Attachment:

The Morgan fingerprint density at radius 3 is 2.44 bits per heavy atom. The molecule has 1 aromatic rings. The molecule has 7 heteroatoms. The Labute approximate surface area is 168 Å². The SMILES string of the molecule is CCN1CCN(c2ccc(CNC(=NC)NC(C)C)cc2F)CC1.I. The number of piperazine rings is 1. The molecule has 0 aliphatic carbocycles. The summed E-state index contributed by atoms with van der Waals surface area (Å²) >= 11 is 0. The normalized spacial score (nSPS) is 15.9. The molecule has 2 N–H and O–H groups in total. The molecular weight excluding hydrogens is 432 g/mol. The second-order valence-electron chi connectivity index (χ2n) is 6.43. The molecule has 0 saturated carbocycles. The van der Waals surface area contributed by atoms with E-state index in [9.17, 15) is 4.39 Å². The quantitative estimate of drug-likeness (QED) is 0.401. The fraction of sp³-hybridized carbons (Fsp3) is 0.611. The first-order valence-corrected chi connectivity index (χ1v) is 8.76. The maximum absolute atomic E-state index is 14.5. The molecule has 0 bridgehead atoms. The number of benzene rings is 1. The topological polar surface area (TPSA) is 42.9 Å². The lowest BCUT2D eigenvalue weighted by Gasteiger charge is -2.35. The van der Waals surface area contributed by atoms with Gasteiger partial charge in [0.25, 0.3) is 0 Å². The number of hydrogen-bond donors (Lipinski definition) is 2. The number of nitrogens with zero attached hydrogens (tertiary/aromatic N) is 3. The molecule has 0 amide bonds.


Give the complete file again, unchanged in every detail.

The Morgan fingerprint density at radius 3 is 2.44 bits per heavy atom. The molecule has 1 aromatic rings. The molecule has 7 heteroatoms. The Labute approximate surface area is 168 Å². The SMILES string of the molecule is CCN1CCN(c2ccc(CNC(=NC)NC(C)C)cc2F)CC1.I. The number of piperazine rings is 1. The molecule has 0 aliphatic carbocycles. The summed E-state index contributed by atoms with van der Waals surface area (Å²) >= 11 is 0. The normalized spacial score (nSPS) is 15.9. The molecule has 2 N–H and O–H groups in total. The molecular weight excluding hydrogens is 432 g/mol. The second-order valence-electron chi connectivity index (χ2n) is 6.43. The molecule has 0 saturated carbocycles. The van der Waals surface area contributed by atoms with E-state index in [9.17, 15) is 4.39 Å². The quantitative estimate of drug-likeness (QED) is 0.401. The fraction of sp³-hybridized carbons (Fsp3) is 0.611. The first-order valence-corrected chi connectivity index (χ1v) is 8.76. The maximum absolute atomic E-state index is 14.5. The molecule has 0 bridgehead atoms. The number of benzene rings is 1. The topological polar surface area (TPSA) is 42.9 Å². The lowest BCUT2D eigenvalue weighted by Gasteiger charge is -2.35. The van der Waals surface area contributed by atoms with Gasteiger partial charge in [0.25, 0.3) is 0 Å². The number of hydrogen-bond donors (Lipinski definition) is 2. The number of nitrogens with zero attached hydrogens (tertiary/aromatic N) is 3. The molecule has 0 amide bonds.